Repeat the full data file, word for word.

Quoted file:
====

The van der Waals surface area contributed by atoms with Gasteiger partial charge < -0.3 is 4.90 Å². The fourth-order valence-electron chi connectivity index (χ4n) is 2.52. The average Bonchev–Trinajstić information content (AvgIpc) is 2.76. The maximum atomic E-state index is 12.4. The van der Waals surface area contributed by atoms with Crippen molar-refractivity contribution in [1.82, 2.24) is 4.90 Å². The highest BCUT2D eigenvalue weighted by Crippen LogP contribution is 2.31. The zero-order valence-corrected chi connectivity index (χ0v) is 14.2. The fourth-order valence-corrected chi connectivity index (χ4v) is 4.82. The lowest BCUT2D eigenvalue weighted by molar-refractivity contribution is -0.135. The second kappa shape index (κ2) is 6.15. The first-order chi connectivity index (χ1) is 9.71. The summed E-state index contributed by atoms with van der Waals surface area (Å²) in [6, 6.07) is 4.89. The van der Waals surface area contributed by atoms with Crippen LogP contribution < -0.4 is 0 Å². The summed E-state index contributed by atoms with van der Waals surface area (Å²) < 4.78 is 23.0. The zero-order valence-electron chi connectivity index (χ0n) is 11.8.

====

The van der Waals surface area contributed by atoms with Gasteiger partial charge < -0.3 is 4.90 Å². The fourth-order valence-electron chi connectivity index (χ4n) is 2.52. The average Bonchev–Trinajstić information content (AvgIpc) is 2.76. The maximum atomic E-state index is 12.4. The van der Waals surface area contributed by atoms with Crippen molar-refractivity contribution in [1.82, 2.24) is 4.90 Å². The highest BCUT2D eigenvalue weighted by Crippen LogP contribution is 2.31. The zero-order valence-corrected chi connectivity index (χ0v) is 14.2. The fourth-order valence-corrected chi connectivity index (χ4v) is 4.82. The lowest BCUT2D eigenvalue weighted by molar-refractivity contribution is -0.135. The second kappa shape index (κ2) is 6.15. The first-order chi connectivity index (χ1) is 9.71. The summed E-state index contributed by atoms with van der Waals surface area (Å²) in [6, 6.07) is 4.89. The van der Waals surface area contributed by atoms with Crippen LogP contribution < -0.4 is 0 Å². The summed E-state index contributed by atoms with van der Waals surface area (Å²) < 4.78 is 23.0. The zero-order valence-electron chi connectivity index (χ0n) is 11.8.